The Grevy's Zebra
Lewa’s more than 300 resident Grevy’s zebra represent a significant proportion of the remaining global population.
Grevy’s zebra are taller than the plains zebra with large, rounded ears and thin, elegant stripes. They have a wide black stripe running the length of their back and a conspicuously white belly and rump – giving rise to their Kiswahili name “Punda kanga” or white rumped zebra. The plains zebra live in close family groups or herdstaking for safety in numbers. Conversely, Grevy’s stallions are solitary and territorial, and there is little cohesion between the female and bachelor herds.
Lewa currently hosts 11% of the global wild population remaining in East Africa. The Lewa Grevy's zebra population, unlike the rest found in the wilds of northern Kenya, is lucky to not face problems such as competition for resources, mainly water and pasture, from livestock. This sub-population is critical in the global context as it is one of the populations surviving inside a protected area. It is not faced with negative anthropogenic factors that threaten other populations that survive outside protected areas in northern Kenya.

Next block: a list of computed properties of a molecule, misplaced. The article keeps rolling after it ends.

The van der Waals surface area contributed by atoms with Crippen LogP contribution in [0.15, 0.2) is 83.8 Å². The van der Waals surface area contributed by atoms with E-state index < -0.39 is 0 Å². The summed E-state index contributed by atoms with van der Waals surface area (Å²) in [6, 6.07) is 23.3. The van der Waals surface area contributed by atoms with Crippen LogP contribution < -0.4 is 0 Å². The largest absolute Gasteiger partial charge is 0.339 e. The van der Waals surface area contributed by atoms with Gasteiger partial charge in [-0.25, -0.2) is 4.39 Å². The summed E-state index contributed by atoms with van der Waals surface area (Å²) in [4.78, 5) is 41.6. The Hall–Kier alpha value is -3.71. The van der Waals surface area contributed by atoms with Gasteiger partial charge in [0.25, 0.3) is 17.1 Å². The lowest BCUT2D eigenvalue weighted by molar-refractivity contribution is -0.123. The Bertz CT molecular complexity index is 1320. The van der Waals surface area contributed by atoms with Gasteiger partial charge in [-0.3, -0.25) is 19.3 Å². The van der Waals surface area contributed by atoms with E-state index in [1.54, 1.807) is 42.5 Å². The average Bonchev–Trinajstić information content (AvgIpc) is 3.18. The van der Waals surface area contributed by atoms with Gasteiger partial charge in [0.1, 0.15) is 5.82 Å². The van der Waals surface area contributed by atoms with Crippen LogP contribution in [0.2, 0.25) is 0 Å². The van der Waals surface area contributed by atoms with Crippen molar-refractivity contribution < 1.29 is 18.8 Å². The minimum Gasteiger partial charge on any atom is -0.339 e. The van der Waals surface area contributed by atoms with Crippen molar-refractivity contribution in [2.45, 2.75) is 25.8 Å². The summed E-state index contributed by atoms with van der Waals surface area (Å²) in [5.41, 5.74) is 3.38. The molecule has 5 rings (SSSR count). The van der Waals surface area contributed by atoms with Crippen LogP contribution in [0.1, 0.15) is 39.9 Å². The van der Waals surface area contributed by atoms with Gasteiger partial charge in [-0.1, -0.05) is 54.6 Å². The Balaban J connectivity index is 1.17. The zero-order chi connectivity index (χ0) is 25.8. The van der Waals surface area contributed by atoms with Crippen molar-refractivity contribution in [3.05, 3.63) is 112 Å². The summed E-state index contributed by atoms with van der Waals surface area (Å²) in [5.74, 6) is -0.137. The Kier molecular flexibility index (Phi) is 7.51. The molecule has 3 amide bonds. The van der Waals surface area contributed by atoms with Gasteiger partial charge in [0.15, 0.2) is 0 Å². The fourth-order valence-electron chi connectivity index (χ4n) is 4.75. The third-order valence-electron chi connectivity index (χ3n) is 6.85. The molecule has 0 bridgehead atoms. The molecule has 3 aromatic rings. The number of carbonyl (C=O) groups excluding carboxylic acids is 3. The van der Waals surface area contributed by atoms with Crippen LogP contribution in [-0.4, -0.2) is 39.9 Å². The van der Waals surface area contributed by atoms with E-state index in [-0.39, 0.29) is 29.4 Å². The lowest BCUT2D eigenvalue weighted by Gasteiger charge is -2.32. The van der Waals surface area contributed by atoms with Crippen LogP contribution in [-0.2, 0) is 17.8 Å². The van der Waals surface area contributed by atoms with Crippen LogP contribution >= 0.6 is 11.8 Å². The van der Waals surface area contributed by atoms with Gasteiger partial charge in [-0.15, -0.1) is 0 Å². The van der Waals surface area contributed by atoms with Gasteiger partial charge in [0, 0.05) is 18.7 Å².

The threat from predation
Lewa's population main threat is however from predation. The Grevy’s rangeland often overlaps that of the lion and the Research Department monitors lion kills carefully to ensure that the Grevy’s are not suffering disproportionate losses. Using faecal analysis it has been shown that Grevy’s zebra are selected in greater proportion to their availability - meaning that the percentage of Grevy’s zebra in lion diet was higher than the percentage of Grevy’s zebra as a proportion of the prey base.
With our partners - Marwell Wildlife, The Grevy's Zebra Trust and Al Ain Zoo - the Research Department continues to carry out a monitoring programme for this endangered species with key focus on reduction of mortality rates, survival, recruitment rates of foals and range improvement.
Grevy’s zebra are important environmentally, economically and politically for Lewa and Kenya alike. They perform environmental services in dry rangelands that ensure healthy grazing for both livestock and wildlife. They are part of Kenya’s tourism product, offering a unique wildlife sighting. They are an iconic emblem of peace in areas where communities look to them culturally as an indicator of health and prosperity. As an endangered species, Lewa’s Grevy’s zebra will continue to be a focus of attention and a source of information guiding conservation not only on the Conservancy but beyond its boundaries in future.